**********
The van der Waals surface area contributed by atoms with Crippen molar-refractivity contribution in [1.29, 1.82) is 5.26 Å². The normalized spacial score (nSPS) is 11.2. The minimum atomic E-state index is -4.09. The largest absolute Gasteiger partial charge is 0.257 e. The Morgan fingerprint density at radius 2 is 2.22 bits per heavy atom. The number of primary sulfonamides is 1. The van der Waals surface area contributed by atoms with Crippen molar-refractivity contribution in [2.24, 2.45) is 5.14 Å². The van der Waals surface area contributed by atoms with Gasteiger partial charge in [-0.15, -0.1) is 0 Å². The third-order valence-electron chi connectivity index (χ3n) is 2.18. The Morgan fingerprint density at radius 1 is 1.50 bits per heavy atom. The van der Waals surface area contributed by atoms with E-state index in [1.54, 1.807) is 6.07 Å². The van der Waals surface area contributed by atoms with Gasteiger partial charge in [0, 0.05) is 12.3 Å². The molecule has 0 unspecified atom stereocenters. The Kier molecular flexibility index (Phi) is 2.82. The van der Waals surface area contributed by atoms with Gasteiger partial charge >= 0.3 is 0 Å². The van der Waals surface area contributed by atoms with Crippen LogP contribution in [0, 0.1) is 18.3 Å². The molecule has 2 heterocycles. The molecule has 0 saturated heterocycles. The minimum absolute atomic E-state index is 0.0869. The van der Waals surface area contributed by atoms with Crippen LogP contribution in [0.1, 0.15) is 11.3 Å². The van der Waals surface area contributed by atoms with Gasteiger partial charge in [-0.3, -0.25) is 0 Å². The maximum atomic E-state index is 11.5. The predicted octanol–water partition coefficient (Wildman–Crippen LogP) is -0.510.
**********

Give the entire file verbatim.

The van der Waals surface area contributed by atoms with Crippen molar-refractivity contribution in [1.29, 1.82) is 5.26 Å². The normalized spacial score (nSPS) is 11.2. The minimum atomic E-state index is -4.09. The largest absolute Gasteiger partial charge is 0.257 e. The Morgan fingerprint density at radius 2 is 2.22 bits per heavy atom. The number of primary sulfonamides is 1. The van der Waals surface area contributed by atoms with Crippen molar-refractivity contribution in [2.24, 2.45) is 5.14 Å². The van der Waals surface area contributed by atoms with Gasteiger partial charge in [-0.15, -0.1) is 0 Å². The third-order valence-electron chi connectivity index (χ3n) is 2.18. The Morgan fingerprint density at radius 1 is 1.50 bits per heavy atom. The van der Waals surface area contributed by atoms with E-state index in [1.54, 1.807) is 6.07 Å². The van der Waals surface area contributed by atoms with Gasteiger partial charge in [0, 0.05) is 12.3 Å². The molecule has 0 unspecified atom stereocenters. The Kier molecular flexibility index (Phi) is 2.82. The van der Waals surface area contributed by atoms with Gasteiger partial charge >= 0.3 is 0 Å². The van der Waals surface area contributed by atoms with Crippen LogP contribution in [0, 0.1) is 18.3 Å². The molecule has 2 heterocycles. The molecule has 0 saturated heterocycles. The minimum absolute atomic E-state index is 0.0869. The van der Waals surface area contributed by atoms with Crippen LogP contribution in [0.1, 0.15) is 11.3 Å². The van der Waals surface area contributed by atoms with Gasteiger partial charge in [-0.3, -0.25) is 0 Å². The maximum atomic E-state index is 11.5. The predicted octanol–water partition coefficient (Wildman–Crippen LogP) is -0.510.